Objectives Post-contrast magnetic resonance angiography (PC-MRA) enables visualization of vessel segments distal to an intra-arterial thrombus in acute ischemic stroke. We hypothesized that PC-MRA also allows clot length measurement in different intracranial vessels.
Methods Patients with MRI-confirmed ischemic stroke and intracranial artery occlusion within 24 hours of symptom onset were prospectively evaluated. PC-MRA was added to a standard stroke MRI protocol. Thrombus length was measured on thick slab maximum intensity projection images. Clinical outcome at hospital discharge was assessed by modified Rankin Scale (mRS).
Results Thirty-four patients (median age 72 years) presenting with a median National Institutes of Health Stroke Scale score of 11 and a median onset to imaging time of 116 min were included. PC-MRA enabled precise depiction of proximal and distal terminus of the thrombus in 31 patients (91%), whereas in three patients (9%) PC-MRA presented a partial occlusion. Median thrombus length in patients with complete occlusion was 9.9 mm. In patients with poor outcome (mRS ≥3) median thrombus length was significantly longer than in those with good outcome (mRS ≤2;P=0.011).
Conclusions PC-MRA demonstrates intra-arterial thrombus length at different vessel occlusion sites. Longer thrombus length is associated with poor clinical outcome.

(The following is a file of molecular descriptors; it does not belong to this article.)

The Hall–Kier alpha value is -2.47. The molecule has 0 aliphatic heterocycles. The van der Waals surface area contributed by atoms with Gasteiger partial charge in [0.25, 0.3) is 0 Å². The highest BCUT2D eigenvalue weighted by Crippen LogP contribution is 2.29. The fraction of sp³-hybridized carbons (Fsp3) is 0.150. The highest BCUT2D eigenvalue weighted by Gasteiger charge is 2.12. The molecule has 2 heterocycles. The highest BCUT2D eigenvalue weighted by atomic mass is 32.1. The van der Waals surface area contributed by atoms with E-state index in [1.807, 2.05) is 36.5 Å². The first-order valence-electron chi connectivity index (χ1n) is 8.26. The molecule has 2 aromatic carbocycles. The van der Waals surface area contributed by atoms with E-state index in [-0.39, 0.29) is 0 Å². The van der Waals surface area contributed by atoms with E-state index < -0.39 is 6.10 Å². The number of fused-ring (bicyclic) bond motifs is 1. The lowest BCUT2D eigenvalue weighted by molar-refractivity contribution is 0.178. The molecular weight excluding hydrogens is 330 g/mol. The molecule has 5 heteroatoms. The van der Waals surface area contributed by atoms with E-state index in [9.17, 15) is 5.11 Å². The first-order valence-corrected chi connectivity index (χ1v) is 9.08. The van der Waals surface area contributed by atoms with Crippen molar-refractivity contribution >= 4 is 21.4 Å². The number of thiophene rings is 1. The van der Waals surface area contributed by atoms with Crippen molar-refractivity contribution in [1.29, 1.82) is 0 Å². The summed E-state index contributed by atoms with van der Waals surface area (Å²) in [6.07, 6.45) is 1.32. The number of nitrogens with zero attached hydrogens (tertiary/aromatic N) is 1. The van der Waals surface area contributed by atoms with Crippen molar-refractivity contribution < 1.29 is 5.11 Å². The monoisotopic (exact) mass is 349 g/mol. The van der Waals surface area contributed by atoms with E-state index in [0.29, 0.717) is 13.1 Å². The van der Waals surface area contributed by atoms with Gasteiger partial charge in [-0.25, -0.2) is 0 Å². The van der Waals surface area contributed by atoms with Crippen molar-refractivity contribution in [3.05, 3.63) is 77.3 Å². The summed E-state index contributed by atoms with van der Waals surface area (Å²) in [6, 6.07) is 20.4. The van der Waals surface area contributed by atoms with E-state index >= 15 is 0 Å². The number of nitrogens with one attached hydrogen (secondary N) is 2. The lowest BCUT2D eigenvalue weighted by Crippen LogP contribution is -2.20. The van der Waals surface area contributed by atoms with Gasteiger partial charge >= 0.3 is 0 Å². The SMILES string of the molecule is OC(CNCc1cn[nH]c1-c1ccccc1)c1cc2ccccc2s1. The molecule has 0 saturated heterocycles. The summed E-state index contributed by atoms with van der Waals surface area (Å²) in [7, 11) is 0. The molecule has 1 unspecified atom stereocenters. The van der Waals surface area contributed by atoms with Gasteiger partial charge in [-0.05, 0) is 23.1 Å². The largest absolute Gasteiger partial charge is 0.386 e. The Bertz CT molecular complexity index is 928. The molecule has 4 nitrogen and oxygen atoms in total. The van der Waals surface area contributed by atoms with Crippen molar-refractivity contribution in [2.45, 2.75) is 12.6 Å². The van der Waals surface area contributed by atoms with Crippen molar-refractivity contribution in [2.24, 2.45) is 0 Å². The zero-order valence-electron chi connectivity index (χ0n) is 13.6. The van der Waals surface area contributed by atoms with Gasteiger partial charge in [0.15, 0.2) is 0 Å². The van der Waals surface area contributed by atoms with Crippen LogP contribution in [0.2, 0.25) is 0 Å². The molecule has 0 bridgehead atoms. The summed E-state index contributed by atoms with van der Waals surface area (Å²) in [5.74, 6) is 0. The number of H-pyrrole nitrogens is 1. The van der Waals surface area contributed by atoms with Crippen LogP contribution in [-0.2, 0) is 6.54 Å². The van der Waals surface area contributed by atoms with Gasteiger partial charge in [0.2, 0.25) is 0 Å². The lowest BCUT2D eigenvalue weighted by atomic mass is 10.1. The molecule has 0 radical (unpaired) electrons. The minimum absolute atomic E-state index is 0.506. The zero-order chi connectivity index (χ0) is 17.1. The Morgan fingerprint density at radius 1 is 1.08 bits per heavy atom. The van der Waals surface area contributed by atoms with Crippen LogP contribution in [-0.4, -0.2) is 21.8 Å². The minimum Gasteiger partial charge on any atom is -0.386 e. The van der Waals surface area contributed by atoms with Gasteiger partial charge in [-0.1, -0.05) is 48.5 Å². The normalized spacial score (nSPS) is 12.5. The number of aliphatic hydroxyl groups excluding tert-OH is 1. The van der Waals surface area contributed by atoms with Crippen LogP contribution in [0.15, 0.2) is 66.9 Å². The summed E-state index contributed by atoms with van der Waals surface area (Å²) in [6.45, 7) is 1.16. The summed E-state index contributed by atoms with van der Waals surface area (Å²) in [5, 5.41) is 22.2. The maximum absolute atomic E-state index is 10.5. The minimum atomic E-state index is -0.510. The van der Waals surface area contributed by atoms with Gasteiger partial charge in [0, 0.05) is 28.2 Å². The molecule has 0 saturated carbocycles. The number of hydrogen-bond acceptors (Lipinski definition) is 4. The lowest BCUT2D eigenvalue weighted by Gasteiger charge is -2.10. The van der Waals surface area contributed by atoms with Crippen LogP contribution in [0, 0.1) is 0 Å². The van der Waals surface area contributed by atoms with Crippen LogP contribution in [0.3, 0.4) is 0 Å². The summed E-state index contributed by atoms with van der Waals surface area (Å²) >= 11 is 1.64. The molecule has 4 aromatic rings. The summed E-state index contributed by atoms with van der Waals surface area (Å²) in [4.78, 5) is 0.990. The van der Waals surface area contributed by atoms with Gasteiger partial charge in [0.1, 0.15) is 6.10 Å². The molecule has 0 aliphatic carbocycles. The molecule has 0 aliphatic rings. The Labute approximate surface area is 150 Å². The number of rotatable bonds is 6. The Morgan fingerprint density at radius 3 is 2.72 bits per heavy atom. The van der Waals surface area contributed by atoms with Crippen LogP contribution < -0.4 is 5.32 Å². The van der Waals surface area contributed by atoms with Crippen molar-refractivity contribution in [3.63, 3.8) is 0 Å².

Clinical trial registration NCT02077582; Results.
- magnetic resonance angiography
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Contributors RG and JBF substantially contributed to the conception of the work, the acquisition, analysis and interpretation of the data for the work. All authors played a role in drafting the article or revising it critically for important intellectual content, and all authors were involved in final approval of the version to be published.
Funding This work was supported by the Federal Ministry of Education and Research via the grant Center for Stroke Research (01EO01301).
Competing interests JBF has received consulting, lecture and advisory board fees from Perceptive, BioClinica, Boehringer Ingelheim, Brainomix, Lundbeck and Sygnis. KH reports study grants by Bayer Healthcare, a study grant by Sanofi-Aventis, lecture fees from Bayer Healthcare, Sanofi-Aventis, Pfizer and Bristol-Myers Squibb as well as a consultant relationship with Bayer Healthcare, Pfizer and Edwards Lifesciences. The other authors have no financial disclosures to report.
Patient consent Obtained.
Ethics approval All patients were screened as part of a prospective observational trial (LOBI-BBB, NCT02077582),which was approved by the Charité Ethics Committee.
Provenance and peer review Not commissioned; externally peer reviewed.
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